Participants identified experiencing discomfort with change, reflected by the uncomfortable feelings they associated with the career transition. Acceptance of limitations and imperfections appeared reflective of Wabi-sabi, the Japanese aesthetic of finding beauty in accepting imperfection in nature and acceptance of the natural cycle of life, growth, and death (Buetow & Wallis, 2017). However, only the researcher’s journal and art responses noted an acceptance of these human imperfections as a form of vulnerability (Brown, 2012). Though participants viewed the career transition experience as growth in flexibility, they did not mention experiencing brokenness as a result of the original disorienting dilemma. This appears consistent with Satici’s (2016) findings, in that participants’ experiences of resilience and hope appeared more important than acceptance of vulnerability.
Art making. Increased self-awareness through art making was reported by one participant, which was consistent with Jacobson-Levy and Foy-Tornay’s (2010) study on transition and self-discovery. Many participants stated art making yielded feelings of grounding and safety, as well as relaxation during the transition as reported by Eaton and Tieber (2017). This was also consistent with Wadeson’s (2010) findings on the benefits of art therapy. Creative identity growth was described by participants consistent with Ganim and Fox’s findings (1999).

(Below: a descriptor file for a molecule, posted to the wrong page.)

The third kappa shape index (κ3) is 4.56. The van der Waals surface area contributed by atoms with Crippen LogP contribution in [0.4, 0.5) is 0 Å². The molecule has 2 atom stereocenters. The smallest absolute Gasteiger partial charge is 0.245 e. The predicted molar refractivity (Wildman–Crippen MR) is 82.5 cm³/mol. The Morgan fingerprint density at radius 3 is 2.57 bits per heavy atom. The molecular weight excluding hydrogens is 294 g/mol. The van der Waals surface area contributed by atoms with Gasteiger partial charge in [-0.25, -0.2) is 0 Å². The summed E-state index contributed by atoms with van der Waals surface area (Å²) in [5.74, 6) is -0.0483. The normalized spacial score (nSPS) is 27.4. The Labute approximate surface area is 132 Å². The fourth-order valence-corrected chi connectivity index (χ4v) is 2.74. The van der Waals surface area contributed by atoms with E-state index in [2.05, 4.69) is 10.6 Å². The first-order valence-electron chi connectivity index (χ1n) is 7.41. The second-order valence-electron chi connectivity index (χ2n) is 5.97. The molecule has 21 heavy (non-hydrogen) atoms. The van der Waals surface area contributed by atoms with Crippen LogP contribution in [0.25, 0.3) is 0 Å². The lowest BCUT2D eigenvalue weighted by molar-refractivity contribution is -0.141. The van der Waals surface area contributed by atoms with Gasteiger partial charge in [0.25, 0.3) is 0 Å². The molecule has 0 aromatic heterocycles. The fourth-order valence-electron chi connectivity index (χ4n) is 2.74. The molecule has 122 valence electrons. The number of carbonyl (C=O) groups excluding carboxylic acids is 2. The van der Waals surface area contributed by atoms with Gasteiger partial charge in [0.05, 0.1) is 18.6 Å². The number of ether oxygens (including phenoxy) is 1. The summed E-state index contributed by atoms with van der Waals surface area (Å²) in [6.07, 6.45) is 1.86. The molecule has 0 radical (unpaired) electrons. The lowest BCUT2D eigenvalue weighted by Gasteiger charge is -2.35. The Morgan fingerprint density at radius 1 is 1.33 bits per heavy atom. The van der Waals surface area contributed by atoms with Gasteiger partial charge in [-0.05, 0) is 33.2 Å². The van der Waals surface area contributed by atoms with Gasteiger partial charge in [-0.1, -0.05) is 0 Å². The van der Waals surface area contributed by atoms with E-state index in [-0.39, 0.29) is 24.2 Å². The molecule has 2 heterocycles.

Continued art making led to changes in the relationship that participants experienced with their art. For one participant, a prior focus to the fine art product yielded to a process in which quicker, smaller, more spontaneous artmaking became dominant. Her description of her process echoed Messman’s (2004) beliefs pertaining to the increased creative energy involved in art making. This participant may have experienced increased positivity from her creative process, which in turn, may have contributed to her growth (Cruickshank, 2009).
Outcomes of art making. Participants and the researcher expressed increased feelings of connection with self and community through art making. Feelings of greater connection with self, community, and Creator, or what one participant described as soul work, was consistent with Hyatt’s (2007) belief in the benefits of living in authentic connection. For one participant, art making was experienced as grounding, safe, and relaxing, which may have been indicative of a reduction in stress similar to the experiences of participants in prior studies examining the benefits of visual journaling (Deaver & McAuliffe, 2009; Mercer et al., 2010). Additionally, participants identified that the use of collage and visual journaling led to new questions, as well as increased feelings of acceptance, consistent with previous findings of Ganim and Fox (1999) and Mercer et al. (2010).